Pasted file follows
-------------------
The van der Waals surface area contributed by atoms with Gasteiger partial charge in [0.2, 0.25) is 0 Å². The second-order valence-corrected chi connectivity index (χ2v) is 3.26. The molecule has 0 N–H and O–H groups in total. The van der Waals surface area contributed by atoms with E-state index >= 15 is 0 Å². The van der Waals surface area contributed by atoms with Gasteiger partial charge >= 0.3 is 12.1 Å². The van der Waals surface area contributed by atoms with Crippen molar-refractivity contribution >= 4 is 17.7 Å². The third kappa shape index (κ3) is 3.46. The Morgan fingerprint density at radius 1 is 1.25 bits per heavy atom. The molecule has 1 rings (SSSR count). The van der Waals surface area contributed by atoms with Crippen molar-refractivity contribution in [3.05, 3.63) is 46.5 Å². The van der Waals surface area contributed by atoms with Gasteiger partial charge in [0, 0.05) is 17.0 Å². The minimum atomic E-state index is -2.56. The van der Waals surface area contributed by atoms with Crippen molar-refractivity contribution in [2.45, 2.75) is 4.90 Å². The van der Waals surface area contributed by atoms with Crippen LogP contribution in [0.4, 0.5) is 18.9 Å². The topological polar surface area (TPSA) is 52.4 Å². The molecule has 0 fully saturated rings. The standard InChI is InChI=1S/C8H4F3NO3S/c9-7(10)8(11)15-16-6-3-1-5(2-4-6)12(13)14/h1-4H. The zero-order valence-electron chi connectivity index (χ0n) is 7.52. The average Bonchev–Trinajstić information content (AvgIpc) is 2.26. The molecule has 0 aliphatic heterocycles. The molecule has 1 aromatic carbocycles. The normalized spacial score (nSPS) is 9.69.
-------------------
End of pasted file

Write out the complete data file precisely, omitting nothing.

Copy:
The van der Waals surface area contributed by atoms with Gasteiger partial charge in [0.2, 0.25) is 0 Å². The second-order valence-corrected chi connectivity index (χ2v) is 3.26. The molecule has 0 N–H and O–H groups in total. The van der Waals surface area contributed by atoms with E-state index >= 15 is 0 Å². The van der Waals surface area contributed by atoms with Gasteiger partial charge >= 0.3 is 12.1 Å². The van der Waals surface area contributed by atoms with Crippen molar-refractivity contribution >= 4 is 17.7 Å². The third kappa shape index (κ3) is 3.46. The Morgan fingerprint density at radius 1 is 1.25 bits per heavy atom. The molecule has 1 rings (SSSR count). The van der Waals surface area contributed by atoms with Crippen molar-refractivity contribution in [3.05, 3.63) is 46.5 Å². The van der Waals surface area contributed by atoms with Gasteiger partial charge in [0, 0.05) is 17.0 Å². The minimum atomic E-state index is -2.56. The van der Waals surface area contributed by atoms with Crippen molar-refractivity contribution in [2.45, 2.75) is 4.90 Å². The van der Waals surface area contributed by atoms with Crippen LogP contribution in [0.4, 0.5) is 18.9 Å². The topological polar surface area (TPSA) is 52.4 Å². The molecule has 0 fully saturated rings. The standard InChI is InChI=1S/C8H4F3NO3S/c9-7(10)8(11)15-16-6-3-1-5(2-4-6)12(13)14/h1-4H. The zero-order valence-electron chi connectivity index (χ0n) is 7.52. The average Bonchev–Trinajstić information content (AvgIpc) is 2.26. The molecule has 0 aliphatic heterocycles. The molecule has 1 aromatic carbocycles. The normalized spacial score (nSPS) is 9.69.